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Emacs, Clangd and Unreal Engine

I am an emacs user and am trying to get emacs and clangd work with Unreal Engine Code. I have used UBT to generate the compile-database with the argument -mode=GenerateClangDatabase.

I run emacs and clangd in Windows Subsystem for Linux (WSL). Though clangd could parse the compile-database file correctly, it seems that it still need something else to compile the code. In the log of clangd I could find something like this:

I[22:35:10.483] Indexed /mnt/d/workplace/UnrealEngine/Engine/Source/Runtime/RenderCore/Private/RayTracingInstanceCopyShader.cpp (23607 symbols, 77274 refs, 469 files)
I[22:35:10.490] Failed to compile /mnt/d/workplace/UnrealEngine/Engine/Source/Runtime/RenderCore/Private/RayTracingInstanceCopyShader.cpp, index may be incomplete

As a result, I cannot take advantage of the full functionality clangd provides. It can’t find definitions of some symbol. To be more specific, clangd could not find definitions for most of the symbols in a header file. It works for symbols in some simple structs at the beginning of the header. However, it failed to find definitions for everything else in the file. For example, in the file PlayerCameraManager.h, clangd could find definitions for the struct FMinimalViewInfo, but it could not find definition for AActor which appears as the base class of APlayerCameraManager.

I am not sure this is a problem of the compile-database file which is produced by UBT, or it is a problem of clangd. Since we can already compile Unreal Engine using Clang, I suppose clangd could also parse Unreal Engine source code. I hope someone in the Unreal community could help me with that since I have no knowledge about programming language, compiler and Language Server Protocol (LSP), but I really want to combine these powerful tools: emacs, LSP, clangd and Unreal Engine.

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I dig into the code and found more useful information.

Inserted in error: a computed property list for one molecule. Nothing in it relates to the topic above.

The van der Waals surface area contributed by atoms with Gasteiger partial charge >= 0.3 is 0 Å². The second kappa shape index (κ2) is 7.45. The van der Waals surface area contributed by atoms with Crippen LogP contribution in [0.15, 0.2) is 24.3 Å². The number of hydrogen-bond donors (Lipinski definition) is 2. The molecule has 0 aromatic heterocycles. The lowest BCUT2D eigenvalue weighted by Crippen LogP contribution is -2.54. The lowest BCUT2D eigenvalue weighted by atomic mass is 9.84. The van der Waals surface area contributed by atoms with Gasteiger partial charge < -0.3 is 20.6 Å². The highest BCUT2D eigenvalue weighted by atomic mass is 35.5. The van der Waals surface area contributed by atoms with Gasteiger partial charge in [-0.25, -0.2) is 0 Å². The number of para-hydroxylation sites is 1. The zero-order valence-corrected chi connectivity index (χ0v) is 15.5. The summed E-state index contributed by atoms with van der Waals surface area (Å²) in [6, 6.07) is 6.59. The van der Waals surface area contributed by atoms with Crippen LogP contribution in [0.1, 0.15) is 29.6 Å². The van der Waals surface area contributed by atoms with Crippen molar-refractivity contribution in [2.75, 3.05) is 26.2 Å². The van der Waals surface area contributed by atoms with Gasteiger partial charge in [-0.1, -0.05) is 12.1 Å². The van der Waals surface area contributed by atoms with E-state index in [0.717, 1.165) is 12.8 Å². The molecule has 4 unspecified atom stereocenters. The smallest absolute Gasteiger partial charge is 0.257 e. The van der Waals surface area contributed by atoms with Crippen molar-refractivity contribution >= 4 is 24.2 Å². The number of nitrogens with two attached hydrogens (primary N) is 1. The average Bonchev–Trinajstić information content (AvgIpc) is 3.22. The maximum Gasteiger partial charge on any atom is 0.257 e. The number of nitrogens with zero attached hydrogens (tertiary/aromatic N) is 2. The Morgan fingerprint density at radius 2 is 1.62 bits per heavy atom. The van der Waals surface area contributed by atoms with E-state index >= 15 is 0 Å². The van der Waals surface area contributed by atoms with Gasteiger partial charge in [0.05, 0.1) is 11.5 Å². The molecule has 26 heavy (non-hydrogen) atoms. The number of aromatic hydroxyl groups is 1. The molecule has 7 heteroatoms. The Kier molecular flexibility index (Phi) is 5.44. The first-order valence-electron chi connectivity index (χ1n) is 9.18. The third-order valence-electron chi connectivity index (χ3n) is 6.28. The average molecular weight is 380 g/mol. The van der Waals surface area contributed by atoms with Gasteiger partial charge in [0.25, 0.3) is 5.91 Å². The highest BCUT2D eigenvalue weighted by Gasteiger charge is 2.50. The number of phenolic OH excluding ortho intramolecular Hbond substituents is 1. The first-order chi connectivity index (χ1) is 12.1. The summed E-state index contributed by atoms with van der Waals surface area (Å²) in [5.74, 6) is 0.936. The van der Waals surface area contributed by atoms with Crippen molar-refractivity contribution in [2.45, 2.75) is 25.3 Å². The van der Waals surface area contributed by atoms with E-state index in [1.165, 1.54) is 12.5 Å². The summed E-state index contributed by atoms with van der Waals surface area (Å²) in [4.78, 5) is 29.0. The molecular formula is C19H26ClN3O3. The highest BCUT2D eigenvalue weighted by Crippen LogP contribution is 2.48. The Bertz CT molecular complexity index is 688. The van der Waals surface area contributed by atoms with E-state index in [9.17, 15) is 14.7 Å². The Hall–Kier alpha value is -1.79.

Include Directories

First the command I used to generate the compile database is

 UnrealBuildTool.exe -mode=GenerateClangDatabase -project="YourProject.uproject" -game -engine ProjectName Development Win64

Then I checked some of the error messages clangd prompted. First, it said it can not find the include file sal.h. After some simple research I found that this file is a Windows exclusive file and does not exist in WSL. This is reasonable since the command specified that the target platform is Win64. I came up two methods to solve this problem.

Switch to Another Platform

First, I could change the UBT command to specify other platform such as Clang or Linux. Here is the output:

PS D:\workplace\UnrealEngine\Engine\Binaries\DotNET> .\UnrealBuildTool.exe -mode=GenerateClangDatabase -project="D:\workplace\LearnUnreal\LearnUnreal.uproject" -game -engine LearnUnreal Development Clang
ERROR: No platforms specified for target
PS D:\workplace\UnrealEngine\Engine\Binaries\DotNET> .\UnrealBuildTool.exe -mode=GenerateClangDatabase -project="D:\workplace\LearnUnreal\LearnUnreal.uproject" -game -engine LearnUnreal Development Linux
ERROR: Platform Linux is not a valid platform to build. Check that the SDK is installed properly.

I am not familiar with UBT and am still reading these documents, so for now I do not know how to proceed in this way.

Add Include Directories

The other method is to either configure UBT to include the Windows specific include directories in the output compile database or we add them to the compile database manually. Again, I do not know how to configure UBT to include those additional include directories. Although I could add them manually myself, it looks much like a hack not a formal solution.

Macro Substitution

Then I found that Cland has difficulties in expanding Unreal Engine macros. For example, UCLASS is expanded to

BODY_MACRO_COMBINE(CURRENT_FILE_ID,_,__LINE__,_PROLOG)

The macro is defined as

#if UE_BUILD_DOCS || defined(__INTELLISENSE__ )
#define UCLASS(...)
#else
#define UCLASS(...) BODY_MACRO_COMBINE(CURRENT_FILE_ID,_,__LINE__,_PROLOG)
#endif

Microsoft Visual Studio could expand this macro correctly because the flag __INTELLISENSE__ is defined. However, this is not true for the compile database generated for Clang. Again, we could manually add the definition to the command database, but I prefer more general solution.

Another macro is GENERATED_BODY, it is defined as:

#define GENERATED_BODY(...) BODY_MACRO_COMBINE(CURRENT_FILE_ID,_,__LINE__,_GENERATED_BODY);

Clangd complains this with C++ requires a type specifier for all declarations. I do not know how MSVS deals with this, but it is obvious these macros are preventing Clangd from compiling the code. Thus it can not correctly find definitions for all the symbols.

I hope there will be some one who can help with this.

Hi there!

You can try a project of mine which consists of two parts:

  1. Unreal Editor plug-in adds Emacs to the “Source Code Editor” combo box and makes Emacs a default editor for a project source files. This means Unreal Editor will open Emacs instead of Xcode/VisualStudio/Whatever.